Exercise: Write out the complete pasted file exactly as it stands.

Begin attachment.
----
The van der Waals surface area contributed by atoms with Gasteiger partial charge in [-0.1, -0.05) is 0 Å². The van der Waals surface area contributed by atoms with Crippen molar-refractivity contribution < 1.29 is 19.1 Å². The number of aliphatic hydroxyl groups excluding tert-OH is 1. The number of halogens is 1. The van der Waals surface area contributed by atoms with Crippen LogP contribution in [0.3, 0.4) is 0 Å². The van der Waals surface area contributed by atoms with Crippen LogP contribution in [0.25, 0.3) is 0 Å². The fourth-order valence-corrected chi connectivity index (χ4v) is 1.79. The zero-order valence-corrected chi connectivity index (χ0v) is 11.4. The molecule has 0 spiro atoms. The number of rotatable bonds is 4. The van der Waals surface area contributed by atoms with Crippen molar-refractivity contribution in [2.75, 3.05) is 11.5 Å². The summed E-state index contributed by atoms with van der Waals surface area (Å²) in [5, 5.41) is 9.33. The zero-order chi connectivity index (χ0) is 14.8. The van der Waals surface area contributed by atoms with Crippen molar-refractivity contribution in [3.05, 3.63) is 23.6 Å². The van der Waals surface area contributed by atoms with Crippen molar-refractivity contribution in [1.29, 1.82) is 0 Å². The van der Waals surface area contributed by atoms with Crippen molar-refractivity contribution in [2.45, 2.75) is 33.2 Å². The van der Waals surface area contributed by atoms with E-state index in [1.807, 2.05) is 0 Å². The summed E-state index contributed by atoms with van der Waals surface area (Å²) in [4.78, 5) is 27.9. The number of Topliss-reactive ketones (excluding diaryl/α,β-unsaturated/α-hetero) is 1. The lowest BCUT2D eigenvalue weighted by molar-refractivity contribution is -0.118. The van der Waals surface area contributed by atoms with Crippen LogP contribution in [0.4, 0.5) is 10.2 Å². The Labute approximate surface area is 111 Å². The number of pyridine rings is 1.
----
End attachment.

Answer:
The van der Waals surface area contributed by atoms with Gasteiger partial charge in [-0.1, -0.05) is 0 Å². The van der Waals surface area contributed by atoms with Crippen molar-refractivity contribution < 1.29 is 19.1 Å². The number of aliphatic hydroxyl groups excluding tert-OH is 1. The number of halogens is 1. The van der Waals surface area contributed by atoms with Crippen LogP contribution in [0.3, 0.4) is 0 Å². The van der Waals surface area contributed by atoms with Crippen LogP contribution in [0.25, 0.3) is 0 Å². The fourth-order valence-corrected chi connectivity index (χ4v) is 1.79. The zero-order valence-corrected chi connectivity index (χ0v) is 11.4. The molecule has 0 spiro atoms. The number of rotatable bonds is 4. The van der Waals surface area contributed by atoms with Crippen molar-refractivity contribution in [2.75, 3.05) is 11.5 Å². The summed E-state index contributed by atoms with van der Waals surface area (Å²) in [5, 5.41) is 9.33. The zero-order chi connectivity index (χ0) is 14.8. The van der Waals surface area contributed by atoms with Crippen molar-refractivity contribution in [3.05, 3.63) is 23.6 Å². The van der Waals surface area contributed by atoms with Crippen molar-refractivity contribution in [1.29, 1.82) is 0 Å². The van der Waals surface area contributed by atoms with Crippen molar-refractivity contribution in [2.45, 2.75) is 33.2 Å². The van der Waals surface area contributed by atoms with E-state index in [1.807, 2.05) is 0 Å². The summed E-state index contributed by atoms with van der Waals surface area (Å²) in [4.78, 5) is 27.9. The number of Topliss-reactive ketones (excluding diaryl/α,β-unsaturated/α-hetero) is 1. The lowest BCUT2D eigenvalue weighted by molar-refractivity contribution is -0.118. The van der Waals surface area contributed by atoms with Crippen LogP contribution in [0.4, 0.5) is 10.2 Å². The Labute approximate surface area is 111 Å². The number of pyridine rings is 1.